There is no corporate liability shield protecting divorcing spouses from each other, yet the consequences of the financial decisions of divorcing couples can reverberate for the rest of each spouse’s life, making this “personal” business deal one of the most important deals of both spouses' lives, no matter how successful each may or may not be in business otherwise.

It is crucially important to do the best deal possible in a divorce, starting with civility. Divorcing spouses rarely like each other, or they wouldn’t be separating in the first place; however, that doesn’t mean that basic civility and courtesy should be ignored. Furthermore, in Colorado, divorcing spouses stand in a fiduciary relationship to each other. One retired Colorado judge explains this duty as thinking about the other spouse’s needs first. 

Due diligence is also just as important, if not more so, in the context of a divorce, as it is in business. Not only could you be left with a bad deal if you don’t get enough information in your divorce, but you could be thrust back into litigation for up to five years. Colorado law provides a five-year look-back in the event that certain financial disclosures are not properly made at the time of the initial divorce. Having all the information, as well, opens the door for greater creativity (or, in a situation in which civility has broken down and the parties have to litigate the end of their marriage, provides the opportunity for the lawyers to make better, more compelling arguments and offer the trial court a better opportunity to get to a fair outcome), which, just as in business, can offer more “win-win” solutions.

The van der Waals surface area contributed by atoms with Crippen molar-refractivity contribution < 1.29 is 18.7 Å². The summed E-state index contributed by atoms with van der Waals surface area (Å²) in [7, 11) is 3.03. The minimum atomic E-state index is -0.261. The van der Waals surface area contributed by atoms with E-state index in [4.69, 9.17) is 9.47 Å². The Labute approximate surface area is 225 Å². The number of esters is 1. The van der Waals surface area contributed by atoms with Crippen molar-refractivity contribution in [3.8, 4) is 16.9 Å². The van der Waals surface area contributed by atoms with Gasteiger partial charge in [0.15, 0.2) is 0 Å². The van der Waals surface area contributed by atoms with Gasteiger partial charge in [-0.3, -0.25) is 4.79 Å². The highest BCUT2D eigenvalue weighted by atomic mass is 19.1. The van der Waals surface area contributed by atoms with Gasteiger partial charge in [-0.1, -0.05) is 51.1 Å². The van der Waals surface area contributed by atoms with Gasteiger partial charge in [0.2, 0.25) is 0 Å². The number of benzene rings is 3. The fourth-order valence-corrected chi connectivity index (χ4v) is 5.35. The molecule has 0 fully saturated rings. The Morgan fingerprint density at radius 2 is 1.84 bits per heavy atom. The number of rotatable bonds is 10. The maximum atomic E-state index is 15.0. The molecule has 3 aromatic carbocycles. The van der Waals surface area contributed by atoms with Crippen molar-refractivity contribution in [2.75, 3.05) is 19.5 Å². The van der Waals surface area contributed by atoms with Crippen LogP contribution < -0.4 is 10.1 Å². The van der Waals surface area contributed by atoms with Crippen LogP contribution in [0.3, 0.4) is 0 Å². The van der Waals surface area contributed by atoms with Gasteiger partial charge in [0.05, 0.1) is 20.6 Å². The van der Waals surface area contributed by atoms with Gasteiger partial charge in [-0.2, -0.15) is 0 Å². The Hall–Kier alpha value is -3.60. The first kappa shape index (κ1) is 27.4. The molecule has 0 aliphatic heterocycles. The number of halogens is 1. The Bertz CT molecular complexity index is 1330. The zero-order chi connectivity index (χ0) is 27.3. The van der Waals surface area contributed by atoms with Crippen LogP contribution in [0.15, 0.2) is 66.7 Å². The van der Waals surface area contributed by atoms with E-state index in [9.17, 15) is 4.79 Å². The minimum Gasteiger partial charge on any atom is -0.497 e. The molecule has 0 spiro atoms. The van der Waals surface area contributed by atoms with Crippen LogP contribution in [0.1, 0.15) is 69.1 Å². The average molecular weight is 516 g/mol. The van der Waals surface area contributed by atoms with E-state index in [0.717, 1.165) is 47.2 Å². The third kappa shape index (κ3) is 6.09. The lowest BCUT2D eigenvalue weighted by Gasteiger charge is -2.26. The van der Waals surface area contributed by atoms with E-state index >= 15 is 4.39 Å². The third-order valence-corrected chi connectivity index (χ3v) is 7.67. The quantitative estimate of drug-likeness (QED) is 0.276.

Perhaps most important, though, is to treat any divorce as much as possible like a true business deal. In Colorado, who was at fault for the end of the marriage (indeed, even which spouse filed for the divorce) is irrelevant, and general bad behavior rarely matters in the final outcome. As hard as it is to put those bad feelings aside, it will lead to more rational, reasonable, and equitable outcomes than litigating emotional hurt in the family courts. Just like in a business deal as well, be precise, specific and clear in written agreements so that there is no room for confusion (and potentially costly litigation over inconsistent interpretations of the agreements down the road) and further conflict. Lastly, no rational business person would go into a deal without the professionals needed to consummate the deal and provide necessary advice during the negotiation process (and those needed professionals can come in many categories in the divorce context, from mental health professionals to realtors to lawyers and accountants depending on the case’s needs), and a divorce should properly be treated no different. 

Your divorce may be, after all, the most important business deal of your life.


A shareholder at Griffiths Law PC, Carolyn Witkus specializes in high conflict and complex asset cases. These include dissipation and separate property claims, as well as trust and oil and gas issues. Ms. Witkus is an active member of the Colorado Women’s Bar Association and the Colorado Bar Association Family Law Section. She has been awarded Colorado Super Lawyer® “Rising Star” from 2013 to 2018.